I encountered an unexpected obstacle while working on the sequel to The Flying Woman. After months of writing and revising, I realized I was actually working on the third book in the series. Unfortunately, math tells us that among the second and third books, the second should come first.
The main issue was that I jumped too far ahead in time, inadvertently skipping much of Miranda’s development as a superhero. The first book is all about accepting the responsibility and building the superhero persona, but how does she get good at it? How does a superhero receive training when she’s one of her world’s first ever?
That gave me a way in to an actual second book. I don’t have a title yet, but I’ve got the premise locked down. Describing the premise in too much detail would risk spoiling the first book (which you should of course read first), but it involves a superhero/fantasy genre mash-up.
There’s an old comic book trope in which the superhero gets sucked into another world, dimension, or reality and gets involved in whatever conflict is going on there. The superhero figures out who the good guys are, helps them out, and eventually finds a way home. It’s not my favorite trope, but the reasons for my ambivalence showed me how to make it work for my story.
In the comics, especially in the ’60s and ’70s, these outings would often feel inconsequential. Yeah, it might be fun to see a familiar character navigating an unfamiliar environment, but these issues tended to feel like a break from the main storylines, the superhero equivalent of a vacation. Then the main character would return home, and that would be that.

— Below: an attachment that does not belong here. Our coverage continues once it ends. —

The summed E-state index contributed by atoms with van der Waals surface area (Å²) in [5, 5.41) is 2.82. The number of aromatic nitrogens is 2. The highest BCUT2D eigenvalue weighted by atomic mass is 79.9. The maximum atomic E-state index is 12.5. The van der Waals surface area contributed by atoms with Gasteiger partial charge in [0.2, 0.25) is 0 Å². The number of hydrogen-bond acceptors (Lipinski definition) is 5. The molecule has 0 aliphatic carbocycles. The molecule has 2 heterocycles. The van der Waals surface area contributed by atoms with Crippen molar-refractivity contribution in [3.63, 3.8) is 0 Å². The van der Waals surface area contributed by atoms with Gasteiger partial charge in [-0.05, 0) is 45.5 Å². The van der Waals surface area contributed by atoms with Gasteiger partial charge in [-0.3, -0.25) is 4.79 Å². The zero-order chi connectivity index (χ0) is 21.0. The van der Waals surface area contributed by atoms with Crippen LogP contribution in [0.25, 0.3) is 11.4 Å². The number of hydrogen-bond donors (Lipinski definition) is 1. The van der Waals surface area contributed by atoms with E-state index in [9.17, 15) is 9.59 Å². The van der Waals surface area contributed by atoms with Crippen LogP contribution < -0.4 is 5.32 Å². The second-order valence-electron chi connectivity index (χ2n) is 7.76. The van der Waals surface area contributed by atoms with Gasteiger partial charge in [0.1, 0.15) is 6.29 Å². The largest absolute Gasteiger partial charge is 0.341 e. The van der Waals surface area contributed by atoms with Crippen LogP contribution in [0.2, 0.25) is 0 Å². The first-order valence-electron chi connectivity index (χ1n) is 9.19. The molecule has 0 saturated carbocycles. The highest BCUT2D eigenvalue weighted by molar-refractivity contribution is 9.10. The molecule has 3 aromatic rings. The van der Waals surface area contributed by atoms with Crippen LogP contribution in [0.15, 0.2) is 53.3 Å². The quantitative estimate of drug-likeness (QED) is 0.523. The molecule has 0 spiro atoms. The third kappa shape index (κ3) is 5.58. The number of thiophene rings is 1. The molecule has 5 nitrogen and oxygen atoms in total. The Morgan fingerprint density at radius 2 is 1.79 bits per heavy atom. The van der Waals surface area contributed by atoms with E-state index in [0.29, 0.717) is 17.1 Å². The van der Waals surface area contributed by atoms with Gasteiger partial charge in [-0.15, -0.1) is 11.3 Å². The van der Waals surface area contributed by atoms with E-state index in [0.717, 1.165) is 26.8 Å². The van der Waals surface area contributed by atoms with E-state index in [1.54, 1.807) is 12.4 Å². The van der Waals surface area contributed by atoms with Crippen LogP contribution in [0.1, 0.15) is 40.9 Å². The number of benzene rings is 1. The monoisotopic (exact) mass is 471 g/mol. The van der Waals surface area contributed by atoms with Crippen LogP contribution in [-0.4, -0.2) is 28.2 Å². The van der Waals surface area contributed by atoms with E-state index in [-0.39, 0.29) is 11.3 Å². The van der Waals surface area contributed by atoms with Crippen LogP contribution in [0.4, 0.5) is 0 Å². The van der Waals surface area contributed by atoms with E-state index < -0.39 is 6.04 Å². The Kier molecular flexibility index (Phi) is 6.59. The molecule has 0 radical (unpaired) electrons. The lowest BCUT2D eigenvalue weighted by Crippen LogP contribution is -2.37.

The concept fits perfectly in the Voyage and Return plot type, in which “[t]he protagonist goes to a strange land and, after overcoming the threats it poses or learning important lessons unique to that location, they return with experience.” In the old-school comics, though, the superhero didn’t always come away with any lasting lessons.
Experiences in far-off lands should leave indelible marks, especially on a young superhero who’s still trying to figure it all out. And thus I have my second book.
Admittedly, this puts me a bit behind schedule. However, I’ll be ahead when it’s time to resume work on the third book (unless I realize the third is actually the fourth).
My goal is to have the second book out this fall, though it’s too soon to promise that. I’d rather take extra time to get it right than put out something below par.
So in the meantime, continue to enjoy The Flying Woman.